The Hot Toddies – [Album]

Thursday, 05 August 2010

There are few things quite so endearing to a dyed-in-the-wool indie boy's heart than an all-girl indie pop group making twee, surfy songs. Not to sound condescending, but they're just so cute! Such was the case when The Go-Gos attempted to be trashy but came up with Talk Show, when The Runaways spat out “You're Too Possessive,” when Joan Jett Covered “Crimson And Clover” on her own and Sleater-Kinney spent most of Dig Me Out trying to sound formulaic. In each case, the results were uniformly twee and cute, and the release of those records caused everyone who heard them to fall in love with both the band and its' individual members. It's the exact same vibe that The Hot Toddies have caught onto with Get Your Heart On.

From the opening, incredibly simple beat and stiff keyboard lick of “Ordinateur Ordinaire,” listeners have no doubt what they're in for on Get Your Heart On, and that's the most exciting thing about it; listeners know it's going to be cute – they're banking on it being cute so much that, if it isn't, that could be the event that causes listeners to turn the record off and demand their money back.

Happily, The Hot Toddies don't let anyone down at any point during Get Your Heart On's ten songs. That is to say that the ecord plays exactly like one would expect it to and, as long as a listener enters in with that knowledge in hand, they'll walk away happy in the end.

So what is there to expect? Well, simply said, Get Your Heart On is comprised of ten pop songs. Real pop songs – not the out-of-reach and ethically questionable product that big record labels and Top 40 radio peddle as lifestyle music on those under the age of majority. No, there is little to nothing suggestive in songs like “Only With You,” “Slow Cookin” and “Rain Of Shine,” and those that do talk about love or S-E-X (like “Celiac Love Song,” “Boys On Bikes” and “Matt Skiba Sandwich”) still keep it really clean and innocent.

That innocence is The Hot Toddies' ace in the hole, capable of winning anybody who hears Get Your Heart On over – almost from the moment they hear it. The rushed and nervous sounding instruments on the record give each song a sort of anxious and insecure feel and, while the three-part vocal lines (they're not harmonies really, because each part hits the same notes) sound almost childlike in their delivery which further drives that idea home. Further, each and every song sticks very close to its' tight, pop structure that doesn't allow for any instrumental grandstanding whatsoever – outside of “Matt Skiba Sandwich,” in fact (the total lyric sheet is the title line repeated over and over for a minute and twelve seconds) – which it's possible could be construed as mildly lecherous, but it would be the longest of long stretches to try and do so; The Hot Toddies place all of their focus on the song and how much fun it is to play as they're playing it and then do the very same thing for the next song. The emphasis here is placed squarely on “play,” and that overrides any other possible undertone.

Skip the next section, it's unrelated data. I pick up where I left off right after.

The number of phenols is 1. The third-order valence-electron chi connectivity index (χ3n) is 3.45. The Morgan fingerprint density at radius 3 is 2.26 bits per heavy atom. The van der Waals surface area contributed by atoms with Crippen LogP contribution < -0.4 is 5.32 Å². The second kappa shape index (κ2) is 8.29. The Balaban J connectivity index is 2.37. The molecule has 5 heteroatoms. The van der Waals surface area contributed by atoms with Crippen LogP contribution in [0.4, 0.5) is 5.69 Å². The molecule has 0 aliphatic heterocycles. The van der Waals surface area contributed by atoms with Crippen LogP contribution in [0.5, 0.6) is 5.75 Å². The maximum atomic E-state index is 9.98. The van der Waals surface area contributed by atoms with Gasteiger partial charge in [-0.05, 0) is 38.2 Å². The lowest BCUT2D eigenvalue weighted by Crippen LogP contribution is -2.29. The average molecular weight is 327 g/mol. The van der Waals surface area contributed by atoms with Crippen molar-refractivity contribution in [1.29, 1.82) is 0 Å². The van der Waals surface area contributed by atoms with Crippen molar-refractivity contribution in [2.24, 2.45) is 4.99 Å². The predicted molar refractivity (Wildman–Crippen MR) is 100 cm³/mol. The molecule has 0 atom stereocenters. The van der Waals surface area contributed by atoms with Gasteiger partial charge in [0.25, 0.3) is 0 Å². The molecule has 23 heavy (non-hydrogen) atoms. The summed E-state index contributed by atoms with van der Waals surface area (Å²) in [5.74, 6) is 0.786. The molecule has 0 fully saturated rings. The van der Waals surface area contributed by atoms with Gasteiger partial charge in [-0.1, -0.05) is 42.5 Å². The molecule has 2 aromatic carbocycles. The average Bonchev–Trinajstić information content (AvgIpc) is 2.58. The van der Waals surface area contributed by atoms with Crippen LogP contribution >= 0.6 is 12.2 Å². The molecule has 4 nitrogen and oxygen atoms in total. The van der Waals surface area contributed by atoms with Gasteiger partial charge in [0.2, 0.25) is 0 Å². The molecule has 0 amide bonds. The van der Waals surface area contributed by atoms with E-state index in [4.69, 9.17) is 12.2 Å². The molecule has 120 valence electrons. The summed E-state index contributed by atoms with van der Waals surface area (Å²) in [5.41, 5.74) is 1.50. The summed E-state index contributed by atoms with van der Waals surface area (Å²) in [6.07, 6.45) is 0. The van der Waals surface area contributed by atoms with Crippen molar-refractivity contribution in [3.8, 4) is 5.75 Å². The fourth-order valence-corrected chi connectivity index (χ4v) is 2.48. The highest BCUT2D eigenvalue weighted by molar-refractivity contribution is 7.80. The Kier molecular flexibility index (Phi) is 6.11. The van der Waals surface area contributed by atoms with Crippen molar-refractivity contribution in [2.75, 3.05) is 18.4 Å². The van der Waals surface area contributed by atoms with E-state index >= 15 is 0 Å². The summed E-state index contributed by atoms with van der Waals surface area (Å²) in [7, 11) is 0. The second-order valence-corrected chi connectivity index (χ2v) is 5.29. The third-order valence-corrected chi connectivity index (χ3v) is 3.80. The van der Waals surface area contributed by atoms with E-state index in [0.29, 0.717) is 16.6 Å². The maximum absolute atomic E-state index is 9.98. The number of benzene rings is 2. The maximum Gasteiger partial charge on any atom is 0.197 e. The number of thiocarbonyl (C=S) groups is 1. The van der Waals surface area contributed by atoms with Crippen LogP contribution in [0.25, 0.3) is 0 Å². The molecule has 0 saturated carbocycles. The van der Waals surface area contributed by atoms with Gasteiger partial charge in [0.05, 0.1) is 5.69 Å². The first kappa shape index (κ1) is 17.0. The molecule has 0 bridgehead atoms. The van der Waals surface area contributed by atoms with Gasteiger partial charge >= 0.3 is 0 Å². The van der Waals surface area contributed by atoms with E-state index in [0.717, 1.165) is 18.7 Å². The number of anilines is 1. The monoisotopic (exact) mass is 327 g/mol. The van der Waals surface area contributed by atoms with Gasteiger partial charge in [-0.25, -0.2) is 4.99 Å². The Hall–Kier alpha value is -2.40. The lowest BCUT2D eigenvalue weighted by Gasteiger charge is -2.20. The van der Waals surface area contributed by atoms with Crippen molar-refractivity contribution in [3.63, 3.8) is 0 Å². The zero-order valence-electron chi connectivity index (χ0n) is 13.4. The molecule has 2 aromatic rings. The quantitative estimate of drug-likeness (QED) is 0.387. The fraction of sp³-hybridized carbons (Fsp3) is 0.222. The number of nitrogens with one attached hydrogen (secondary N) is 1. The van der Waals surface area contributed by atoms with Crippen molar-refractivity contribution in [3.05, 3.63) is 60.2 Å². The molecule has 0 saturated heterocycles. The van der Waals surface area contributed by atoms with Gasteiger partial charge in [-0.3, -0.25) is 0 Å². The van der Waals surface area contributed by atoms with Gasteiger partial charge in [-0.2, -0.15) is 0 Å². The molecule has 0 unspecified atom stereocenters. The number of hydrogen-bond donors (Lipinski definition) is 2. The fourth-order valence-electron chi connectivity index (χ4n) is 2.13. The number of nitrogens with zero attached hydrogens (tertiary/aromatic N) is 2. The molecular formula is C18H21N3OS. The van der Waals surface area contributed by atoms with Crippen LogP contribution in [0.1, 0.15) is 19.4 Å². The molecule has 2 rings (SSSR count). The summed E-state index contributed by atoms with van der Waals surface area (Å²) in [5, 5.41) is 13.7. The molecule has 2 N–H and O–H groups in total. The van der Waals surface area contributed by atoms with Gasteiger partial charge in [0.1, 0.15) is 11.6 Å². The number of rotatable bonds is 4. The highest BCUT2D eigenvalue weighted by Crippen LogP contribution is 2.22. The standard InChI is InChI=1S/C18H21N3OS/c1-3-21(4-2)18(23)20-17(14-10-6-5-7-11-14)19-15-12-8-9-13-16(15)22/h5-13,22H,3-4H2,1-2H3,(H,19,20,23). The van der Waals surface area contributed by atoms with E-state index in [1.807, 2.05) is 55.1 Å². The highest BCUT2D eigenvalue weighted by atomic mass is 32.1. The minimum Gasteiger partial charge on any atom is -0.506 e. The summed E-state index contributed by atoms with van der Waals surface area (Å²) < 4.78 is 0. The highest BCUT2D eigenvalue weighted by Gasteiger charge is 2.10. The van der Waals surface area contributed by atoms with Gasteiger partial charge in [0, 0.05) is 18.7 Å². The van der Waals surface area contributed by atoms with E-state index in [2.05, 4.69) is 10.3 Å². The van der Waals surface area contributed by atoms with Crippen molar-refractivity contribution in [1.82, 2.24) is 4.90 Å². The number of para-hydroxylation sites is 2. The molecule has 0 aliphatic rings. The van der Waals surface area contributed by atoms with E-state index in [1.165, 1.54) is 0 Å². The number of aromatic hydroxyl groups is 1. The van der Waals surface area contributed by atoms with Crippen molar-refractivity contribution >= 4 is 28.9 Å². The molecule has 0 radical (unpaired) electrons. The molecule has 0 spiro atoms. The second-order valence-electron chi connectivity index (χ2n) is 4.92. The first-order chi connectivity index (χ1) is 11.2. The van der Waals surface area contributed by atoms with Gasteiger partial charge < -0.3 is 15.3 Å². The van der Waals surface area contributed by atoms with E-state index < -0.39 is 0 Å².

As much fun as the album is, some awful critic will inevitably ask how many teddy bears The Hot Toddies dismembered to get this much fluff and when they'll grow up (Get Your Heart On basically just extends the same values that the band first put forth on their debut in 2007) but, really, that's a fairly granola-headed question. On Get Your Heart On, it's true that The Hot Toddies have done the exact same thing as they did on their first album, but they've made it fun again; how many bands can say that?



Get Your Heart On
is out now. Buy it here on Amazon .

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